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Geochemistry and origin of Neoproterozoic ironstone deposits in the New Jersey Highlands and implications for the eastern Laurentian rifted margin in the north-central Appalachians, USA

By
Richard A. Volkert
Richard A. Volkert
New Jersey Geological Survey, P.O. Box 427, Trenton, New Jersey 08625, USA
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Donald H. Monteverde
Donald H. Monteverde
New Jersey Geological Survey, P.O. Box 427, Trenton, New Jersey 08625, USA
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Kurt C. Friehauf
Kurt C. Friehauf
Department of Physical Sciences, Kutztown University, Kutztown, Pennsylvania 19530, USA
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Alexander E. Gates
Alexander E. Gates
Department of Earth and Environmental Sciences, Rutgers University, Newark, New Jersey 07102, USA
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Richard F. Dalton
Richard F. Dalton
New Jersey Geological Survey, P.O. Box 427, Trenton, New Jersey 08625, USA
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Robert C. Smith, II
Robert C. Smith, II
22 Longview Drive, Mechanicsburg, Pennsylvania 17050, USA
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Published:
September 2010

Small deposits of Neoproterozoic ironstone in the New Jersey Highlands are hosted by the Chestnut Hill Formation, a terrestrial sequence of siliciclastic rocks, sparsely preserved felsic and mafic volcanic and tuffaceous rocks, and thin limestone metamorphosed at greenschist-facies conditions. Sediments of the Chestnut Hill Formation were deposited in alluvial, fluvial, and lacustrine environments in a series of fault-bounded subbasins along the Iapetan eastern Laurentian margin. Ironstone occurs mainly in the upper part of the sequence in sandstones, quartzites, fine-grained tuffs, tuffaceous sediments, and carbonate-bearing beds. Ore is massive to banded and contains the assemblage hematite ± magnetite, which is locally associated with tourmaline and Fe silicates + sericite + calcite + chlorite ± quartz. Ironstone alternates with clastic bands, and sedimentary structures in ore bands and clastic bands are consistent with alternating chemical and clastic sedimentation deposited synchronously.

Chestnut Hill rocks exhibit geochemical compositions that are dissimilar to typical sedimentary and volcanic rocks. They display evidence for two stages of post-diagenetic alteration. The first stage involved widespread potassium metasomatism, which produced increased values of K, Ba, and Rb that are not correlated with increased Fe or other hydrothermal elements. The metasomatizing fluid may have been basinal water heated during emplacement of Chestnut Hill volcanic rocks. The second stage produced alteration of Chestnut Hill rocks, and also Mesoproterozoic rocks along the footwall contact of the deposits, by hydrothermal fluids likely from a volcanogenic source.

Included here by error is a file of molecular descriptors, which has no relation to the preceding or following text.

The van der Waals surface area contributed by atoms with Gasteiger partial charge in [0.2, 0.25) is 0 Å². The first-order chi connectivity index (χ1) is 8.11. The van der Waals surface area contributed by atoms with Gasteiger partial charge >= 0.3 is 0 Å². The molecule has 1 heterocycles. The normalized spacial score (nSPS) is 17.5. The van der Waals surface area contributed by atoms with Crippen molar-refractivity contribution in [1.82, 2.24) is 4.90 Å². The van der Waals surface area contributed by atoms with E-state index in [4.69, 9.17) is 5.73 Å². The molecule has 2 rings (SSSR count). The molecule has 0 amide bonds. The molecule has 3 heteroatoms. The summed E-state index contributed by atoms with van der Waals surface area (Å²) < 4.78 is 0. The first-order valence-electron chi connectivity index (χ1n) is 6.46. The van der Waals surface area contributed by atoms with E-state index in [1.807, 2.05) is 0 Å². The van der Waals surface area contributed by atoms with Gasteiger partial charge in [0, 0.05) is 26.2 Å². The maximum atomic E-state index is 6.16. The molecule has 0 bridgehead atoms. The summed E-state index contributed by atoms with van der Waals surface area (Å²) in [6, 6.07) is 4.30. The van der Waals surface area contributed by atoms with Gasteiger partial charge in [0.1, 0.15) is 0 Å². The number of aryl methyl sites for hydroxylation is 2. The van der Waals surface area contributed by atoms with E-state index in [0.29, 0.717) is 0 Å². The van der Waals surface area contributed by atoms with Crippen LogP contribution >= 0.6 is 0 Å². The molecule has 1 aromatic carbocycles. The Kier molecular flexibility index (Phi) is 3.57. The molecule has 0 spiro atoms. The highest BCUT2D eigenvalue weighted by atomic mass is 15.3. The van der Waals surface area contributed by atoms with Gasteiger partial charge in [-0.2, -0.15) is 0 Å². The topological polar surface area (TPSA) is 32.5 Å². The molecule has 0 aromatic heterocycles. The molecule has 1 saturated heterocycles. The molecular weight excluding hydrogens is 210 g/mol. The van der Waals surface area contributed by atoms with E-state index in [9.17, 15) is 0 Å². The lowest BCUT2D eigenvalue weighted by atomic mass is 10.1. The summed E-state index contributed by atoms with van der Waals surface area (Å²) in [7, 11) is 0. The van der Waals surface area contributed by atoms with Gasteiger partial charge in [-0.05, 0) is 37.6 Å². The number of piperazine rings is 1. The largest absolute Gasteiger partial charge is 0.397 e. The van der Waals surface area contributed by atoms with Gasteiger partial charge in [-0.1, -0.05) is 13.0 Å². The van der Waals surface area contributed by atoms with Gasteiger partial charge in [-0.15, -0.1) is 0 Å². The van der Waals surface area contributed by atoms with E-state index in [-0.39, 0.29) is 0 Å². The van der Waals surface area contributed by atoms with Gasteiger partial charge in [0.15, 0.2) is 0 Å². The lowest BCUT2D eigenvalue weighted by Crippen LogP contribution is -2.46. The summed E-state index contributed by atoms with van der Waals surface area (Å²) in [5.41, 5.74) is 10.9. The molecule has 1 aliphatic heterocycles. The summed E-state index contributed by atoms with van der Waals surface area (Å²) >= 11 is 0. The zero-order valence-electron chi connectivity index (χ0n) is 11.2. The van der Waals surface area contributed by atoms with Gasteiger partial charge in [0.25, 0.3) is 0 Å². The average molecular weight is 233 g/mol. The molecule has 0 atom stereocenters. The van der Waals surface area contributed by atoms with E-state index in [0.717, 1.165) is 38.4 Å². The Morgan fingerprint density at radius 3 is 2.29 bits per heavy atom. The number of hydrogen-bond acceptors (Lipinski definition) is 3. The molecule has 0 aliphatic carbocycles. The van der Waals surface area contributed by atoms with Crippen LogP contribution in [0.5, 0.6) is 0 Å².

The ironstone deposits were formed by hydrothermal processes related to extension during formation of continental rift subbasins in the New Jersey Highlands. Iron was sourced from Fe-rich Mesoproterozoic rocks at depth, where it was leached by hydrothermal fluids that migrated upward along extensional faults. Iron and other metals were precipitated in permeable basin sediments and chemically favorable volcanic rocks, as well as precipitated directly as chemical sediment.

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Contents

GSA Memoirs

From Rodinia to Pangea: The Lithotectonic Record of the Appalachian Region

Edited by
Richard P. Tollo
Richard P. Tollo
Geological Sciences Program, George Washington University, Washington, D.C., USA
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Mervin J. Bartholomew
Mervin J. Bartholomew
Department of Earth Sciences, University of Memphis, Memphis, Tennessee, USA
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James P. Hibbard
James P. Hibbard
Department of Marine, Earth and Atmospheric Sciences, North Carolina State University, Raleigh, North Carolina, USA
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Paul M. Karabinos
Paul M. Karabinos
Department of Geosciences, Williams College, Williamstown, Massachusetts, USA
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Geological Society of America
Volume
206
ISBN print:
9780813712062
Publication date:
2010

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